How a Process Improvement mindset helps you, your team, and your SOPs (with Examples)

Are you and your team currently utilizing the Process Improvement Mindset? If not, that could be a real problem for your processes!

In this video, we define what a Process Improvement Mindset is, how to implement it with your team, and discuss a real-life example of what this approach and mindset look like in a real small business. Then, we’re going over three possible ways to respond to this scenario.

Understanding Process Improvement (or Continuous Improvement) as a Mindset

Once we understand what a process is, we’ve started to let process drive our business.

Maybe you’ve started documenting your first process, creating your first SOP, or creating your first routine. Now it’s time to start thinking about that sneaky topic of process improvement, which is also referred to as continuous improvement, or process iteration, or efficiency optimization. To summarize, process improvement (or continuous improvement) is the idea of taking your process and making it a bit better each time. There are a lot of different approaches to making a process better. There are also a lot of various tools for analysis that we can use to make it a bit better.

However, with so many “solutions,” there are really only two camps of process improvement.

2 Major Types of Process Improvement

The first primary type of process improvement is the “Pause and look at everything” approach. The second type is the “Let’s just fix a few things as we go.”

These are not the official terms for these two categories, but it’s an easy way to understand them and start to apply this mindset to our businesses.

When it comes to the “Pause and look at everything” approach, that’s a topic for another day. Yes, it is process improvement, but that’s usually a highly involved process, with many different methodologies.

When we talk about process improvement (especially for someone new or just getting started in the process world), we’ll focus on the second approach of “Let’s just fix a few things as we go.”

And we want your team to have this same mindset, if applicable when they look at your processes, SOPs, or equipment.

What We’ll Cover in this article

So what does “Let’s just fix a few things as we go” actually look like? We’re sharing

  • a real-life ProcessDriven example of this approach and mindset.
  • three possible ways to respond to this scenario based on the process improvement mindset.

What does it mean to improve a process? Let’s take a look at a concrete example of how a process improvement looks when we use the little by little approach.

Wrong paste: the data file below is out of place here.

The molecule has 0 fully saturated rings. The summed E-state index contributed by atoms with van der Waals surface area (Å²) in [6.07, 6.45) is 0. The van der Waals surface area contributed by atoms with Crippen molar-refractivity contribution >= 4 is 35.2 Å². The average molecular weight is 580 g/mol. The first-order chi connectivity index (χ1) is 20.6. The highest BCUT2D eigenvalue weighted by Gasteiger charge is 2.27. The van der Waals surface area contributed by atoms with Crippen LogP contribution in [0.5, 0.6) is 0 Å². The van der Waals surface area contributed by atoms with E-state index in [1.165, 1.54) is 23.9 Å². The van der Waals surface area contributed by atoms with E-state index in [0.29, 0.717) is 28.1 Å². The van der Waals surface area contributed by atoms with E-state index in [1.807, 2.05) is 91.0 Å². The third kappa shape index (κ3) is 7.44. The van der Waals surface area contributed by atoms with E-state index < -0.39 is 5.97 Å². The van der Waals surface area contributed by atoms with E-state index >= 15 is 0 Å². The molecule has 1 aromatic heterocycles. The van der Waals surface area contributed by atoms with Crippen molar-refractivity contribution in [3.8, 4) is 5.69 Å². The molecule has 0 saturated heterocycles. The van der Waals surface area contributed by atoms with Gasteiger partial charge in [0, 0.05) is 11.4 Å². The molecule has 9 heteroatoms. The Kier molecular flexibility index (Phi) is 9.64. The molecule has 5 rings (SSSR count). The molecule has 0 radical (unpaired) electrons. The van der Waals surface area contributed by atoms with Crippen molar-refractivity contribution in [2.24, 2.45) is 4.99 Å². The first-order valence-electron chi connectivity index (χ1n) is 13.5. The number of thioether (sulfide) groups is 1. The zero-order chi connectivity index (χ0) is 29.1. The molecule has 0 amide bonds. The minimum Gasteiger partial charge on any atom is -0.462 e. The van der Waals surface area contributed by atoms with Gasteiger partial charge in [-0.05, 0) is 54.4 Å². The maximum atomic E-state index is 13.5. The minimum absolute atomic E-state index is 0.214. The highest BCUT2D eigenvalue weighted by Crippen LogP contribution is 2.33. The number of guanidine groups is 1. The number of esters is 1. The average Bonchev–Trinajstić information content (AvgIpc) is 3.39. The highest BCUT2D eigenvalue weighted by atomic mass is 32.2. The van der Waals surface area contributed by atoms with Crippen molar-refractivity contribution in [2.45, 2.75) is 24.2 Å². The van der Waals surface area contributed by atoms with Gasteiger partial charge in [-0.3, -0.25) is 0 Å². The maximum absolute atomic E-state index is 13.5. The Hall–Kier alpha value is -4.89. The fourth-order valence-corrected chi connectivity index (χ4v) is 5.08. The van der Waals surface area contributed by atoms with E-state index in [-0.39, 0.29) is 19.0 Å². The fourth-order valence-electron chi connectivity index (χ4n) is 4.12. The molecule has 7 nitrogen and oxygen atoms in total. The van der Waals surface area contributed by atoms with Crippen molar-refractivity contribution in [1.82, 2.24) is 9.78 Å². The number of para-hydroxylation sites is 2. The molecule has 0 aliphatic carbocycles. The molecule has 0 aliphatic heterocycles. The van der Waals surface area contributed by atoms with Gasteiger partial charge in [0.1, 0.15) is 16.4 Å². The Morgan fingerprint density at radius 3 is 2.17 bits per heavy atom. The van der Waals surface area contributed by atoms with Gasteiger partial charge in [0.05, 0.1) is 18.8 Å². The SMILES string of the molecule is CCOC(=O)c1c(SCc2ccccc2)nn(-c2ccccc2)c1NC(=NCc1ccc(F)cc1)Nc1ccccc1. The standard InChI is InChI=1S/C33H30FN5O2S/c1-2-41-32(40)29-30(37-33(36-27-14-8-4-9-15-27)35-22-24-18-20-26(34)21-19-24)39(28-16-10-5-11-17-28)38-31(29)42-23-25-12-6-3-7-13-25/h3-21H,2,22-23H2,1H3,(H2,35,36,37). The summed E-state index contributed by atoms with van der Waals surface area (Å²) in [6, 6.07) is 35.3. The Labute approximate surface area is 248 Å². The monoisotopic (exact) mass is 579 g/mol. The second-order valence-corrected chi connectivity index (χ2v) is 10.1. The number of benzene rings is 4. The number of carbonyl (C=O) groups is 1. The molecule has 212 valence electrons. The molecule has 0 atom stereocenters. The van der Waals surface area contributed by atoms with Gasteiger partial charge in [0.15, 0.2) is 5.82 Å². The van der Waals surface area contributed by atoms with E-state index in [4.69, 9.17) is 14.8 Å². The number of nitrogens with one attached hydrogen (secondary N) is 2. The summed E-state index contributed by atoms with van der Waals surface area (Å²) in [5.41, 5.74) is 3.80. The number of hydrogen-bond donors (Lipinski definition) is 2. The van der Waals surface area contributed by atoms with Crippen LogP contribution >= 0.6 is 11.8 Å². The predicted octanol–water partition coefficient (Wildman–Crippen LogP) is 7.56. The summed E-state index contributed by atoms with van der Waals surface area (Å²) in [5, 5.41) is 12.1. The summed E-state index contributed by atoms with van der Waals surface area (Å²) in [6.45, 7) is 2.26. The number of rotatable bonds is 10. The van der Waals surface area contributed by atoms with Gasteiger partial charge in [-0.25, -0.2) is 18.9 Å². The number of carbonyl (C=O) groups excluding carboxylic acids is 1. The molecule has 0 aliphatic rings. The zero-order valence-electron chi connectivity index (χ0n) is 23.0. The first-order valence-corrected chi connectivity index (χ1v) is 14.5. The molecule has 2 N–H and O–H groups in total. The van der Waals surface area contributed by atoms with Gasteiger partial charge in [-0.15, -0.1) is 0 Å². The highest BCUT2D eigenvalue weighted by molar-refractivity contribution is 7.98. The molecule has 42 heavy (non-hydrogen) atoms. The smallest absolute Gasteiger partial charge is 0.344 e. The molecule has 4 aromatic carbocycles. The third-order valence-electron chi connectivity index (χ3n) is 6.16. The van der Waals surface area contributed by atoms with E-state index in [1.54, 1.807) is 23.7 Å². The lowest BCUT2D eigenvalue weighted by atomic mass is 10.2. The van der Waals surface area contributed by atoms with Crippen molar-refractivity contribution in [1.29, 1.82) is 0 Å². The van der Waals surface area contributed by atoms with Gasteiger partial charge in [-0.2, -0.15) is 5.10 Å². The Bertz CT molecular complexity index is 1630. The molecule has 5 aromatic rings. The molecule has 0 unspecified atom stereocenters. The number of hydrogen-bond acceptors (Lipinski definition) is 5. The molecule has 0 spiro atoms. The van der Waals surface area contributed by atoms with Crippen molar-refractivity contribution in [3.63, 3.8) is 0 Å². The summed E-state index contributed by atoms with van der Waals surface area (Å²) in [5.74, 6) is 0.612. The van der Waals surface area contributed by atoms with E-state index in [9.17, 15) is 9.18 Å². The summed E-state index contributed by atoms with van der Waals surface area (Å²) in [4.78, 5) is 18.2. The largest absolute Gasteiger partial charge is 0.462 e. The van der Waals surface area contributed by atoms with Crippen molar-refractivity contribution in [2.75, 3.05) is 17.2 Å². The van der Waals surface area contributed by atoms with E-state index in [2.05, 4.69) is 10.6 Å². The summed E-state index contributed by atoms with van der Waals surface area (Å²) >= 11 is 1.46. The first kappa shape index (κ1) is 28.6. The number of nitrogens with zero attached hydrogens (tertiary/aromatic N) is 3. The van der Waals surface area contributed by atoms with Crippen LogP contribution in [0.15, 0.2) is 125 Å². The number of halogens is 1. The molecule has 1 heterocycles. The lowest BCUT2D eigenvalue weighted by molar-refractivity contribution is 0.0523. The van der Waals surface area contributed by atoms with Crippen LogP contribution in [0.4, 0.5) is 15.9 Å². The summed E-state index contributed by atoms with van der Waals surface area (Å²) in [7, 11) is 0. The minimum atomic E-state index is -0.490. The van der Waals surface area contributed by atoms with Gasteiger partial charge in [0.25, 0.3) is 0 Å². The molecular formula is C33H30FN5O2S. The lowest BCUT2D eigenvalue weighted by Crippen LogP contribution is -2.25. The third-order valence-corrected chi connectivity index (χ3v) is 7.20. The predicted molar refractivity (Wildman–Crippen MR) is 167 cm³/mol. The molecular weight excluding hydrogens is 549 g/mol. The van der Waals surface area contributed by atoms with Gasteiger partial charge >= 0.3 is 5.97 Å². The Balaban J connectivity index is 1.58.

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Example of a process that needs to be improved

We have a process at ProcessDriven to send a weekly newsletter.

Over the years, this process has gone through many hands, so it kept going through the rounds. Each time, someone would change something about the SOP.

We’ve chosen this example because one day, this process was delegated…again.

It reached a fifth person in the line of delegation. The new person, Sam, who was in charge of this process and had never worked at ProcessDriven before, picked up this process, and felt, “Alright, I’m going to do this. I’ve got it. I know exactly what I need to do. This SOP has been here. It’s very clear. Let’s go.”

However, there was a problem. There were specific steps where we used terms or made assumptions that the new person didn’t understand.

They didn’t know what we meant by “campaign” or “that great template” or whatever else was in the process. This is normal, especially when a process has been delegated between people who do have that context.

As a new team member, Sam didn’t understand the jargon. So, faced with this process with some ambiguity, she had three possible paths forward.

3 Ways to React to an Imperfect Process

Process is Gospel (Perfection Mindset)

If Sam believed the process was gospel, yet the process wasn’t clear to her, what could she do?

She’d most likely follow the process step by step. She’d assume she’s part of the problem wherever it wasn’t apparent because the process is perfect, in theory.

Therefore, she’s going to make an assumption. She’s going to guess on that confusing step, make a judgment call, do something, and then she’s going to hope that was the right guess.

The next time this process is delegated to somebody else, they will do the same thing.

Maybe that other person is confused about another step in this process. They’re also going to make assumptions, and then these layers of assumptions would stack on top of each other until we don’t recognize the process.

Now, why would we do this as an employee?

If the process is gospel, we are correct if we blindly follow it. That is the only path forward.

If there is a mistake, it’s the boss’s fault for not having the SOP exactly specify these details. We’ll do precisely what the process says.

To be clear, this is not a process improvement mindset.

People are Everything (People-Centric Mindset)

This second approach of “People are everything” is the most common one used in teams where there is no process.

With the “People are everything” mindset (again, not the same as process improvement), it’s all about personalities, skill, talent, and competitive nature.